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Chemical Safety Data Sheet SD-37

PROPERTIES AND ESSENTIAL INFORMATION
FOR
SAFE HANDLING AND USE
OF
STYRENE MONOMER
Chemicals in any farm can be safely stared, handled or used if
the physical, chemical and hazardous properties are fully under-
stood and the necessary precautions, including the use of proper
safeguards and personal protective equipment, are observed.
REVISED 1971
REFERENCE
00 NOT LOAN
MANUFACTURING CHEMISTS ASSOCIATION
1825 CONNECTICUT AVENUE, N. W. WASHINGTON, D. C. 20009
Published as an activity of the Association's Safety and Fire Protection Committee.
Other MCA committees which have cooperated in its preparation include:
Air Quality Committee
Chemical Packaging Committee
Labels and Precautionary Information Committee
Occupational Health Committee
Transportation and Distribution Committee
Water Resources Committee
Address correspondence to staff editor-F. G. Stephenson, Manufacturing Chemists
Association, 1825 Connecticut Avenue, Washington, D. C. 20009.
© 1971 by Manufacturing Chemists' Association, Inc.
The information and recommendations contained in this Chemical Safety Data Sheet have been compiled from
sources believed to be reliable and to represent the best opinion on the subject as of 1971. However, no
guarantee, or representation is made by the Manufacturing Chemists Association as to the correctness or ollftic.iency
of any information or recommendation herein, and the Association assumes no responsibility in connection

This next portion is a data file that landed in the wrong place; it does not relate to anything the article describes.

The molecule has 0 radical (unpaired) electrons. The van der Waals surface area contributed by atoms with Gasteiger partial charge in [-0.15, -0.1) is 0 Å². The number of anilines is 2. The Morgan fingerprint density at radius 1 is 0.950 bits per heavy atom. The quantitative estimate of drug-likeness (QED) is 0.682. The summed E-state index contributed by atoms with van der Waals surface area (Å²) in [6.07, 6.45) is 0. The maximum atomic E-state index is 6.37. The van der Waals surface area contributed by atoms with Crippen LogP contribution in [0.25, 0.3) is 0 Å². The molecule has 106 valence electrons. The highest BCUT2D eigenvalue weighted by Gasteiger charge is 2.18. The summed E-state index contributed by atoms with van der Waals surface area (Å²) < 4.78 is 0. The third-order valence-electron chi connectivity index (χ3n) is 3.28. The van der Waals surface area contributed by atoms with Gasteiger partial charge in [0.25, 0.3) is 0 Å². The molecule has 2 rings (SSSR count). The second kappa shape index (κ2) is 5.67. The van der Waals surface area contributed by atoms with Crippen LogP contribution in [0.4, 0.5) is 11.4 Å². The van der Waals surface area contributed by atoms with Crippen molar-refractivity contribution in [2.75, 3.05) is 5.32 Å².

nor can it be assumed that all necessary warnings and precautionary measures are contained in this Chemical
Dala Sheet, or that other or additional informaf.ion or measures may not be required or desirable because
particular or exceptional conditions or circumstances, or because of applicable federal, state, or local law.
TABLE OF CONTENTS
Page
Preface -- ---- ----- ------ ---- ---- ---- -__ _ __ ___ _ __ _ ___ _ _ ____ ___ _ _ ___ __ _ __ _ ____ ____ _ _ __ _ _ __ ______ _ _ ___ _ __ ___ _____ _ 4
1. NAMES ------------------- ______________________ .______________________________________________________________ 5
2. PROPERTIES --------------:---- __ :__________________________________________________________________________ 5
2.1 Grade and Strength -----_____________________________________________________________________ 5
2.2 Properties and Characteristics _________________________________________________________ 5
3. HAZARDS ------------------------____________________________________________________________________________ 6
3.1 Health Hazards -----------_______________________________________________________________________ 6
3.2 Fire and Explosion Hazards ______________________________________________________________ 6
4. ENGINEERING CONTROL OF HAZARDS ____________________________________________________ 6
4.1 Equipment Design ----_________________________________________________________________________ 6
4.2 Ventilation ------------____________________________________________________________________________ 7
5. EMPLOYEE SAfETY -------_______________________________________________________________________________ 7
5.1 Employee Education and Training _____________________________ ______________________ 7
5.2 Personal Projective Equipment ______________________________ _______________ 7
6. FIRE FIGHTING -________________________________________________________________ __________________________ 9
7_ SHIPPING, LABELING, HANDLING AND STORAGE ________________________________ 9
7.1 Shipping Containers -_________________________________________ _______________________________ 9
7.1.1 Type and Size --- ______________________________________ ,____________________________________ 9
7.1.2 Labeling and Identification __ ________________ _________ ______________________ 9
7.2 Handling -----------________________________ _ _______ ____________________________________ 10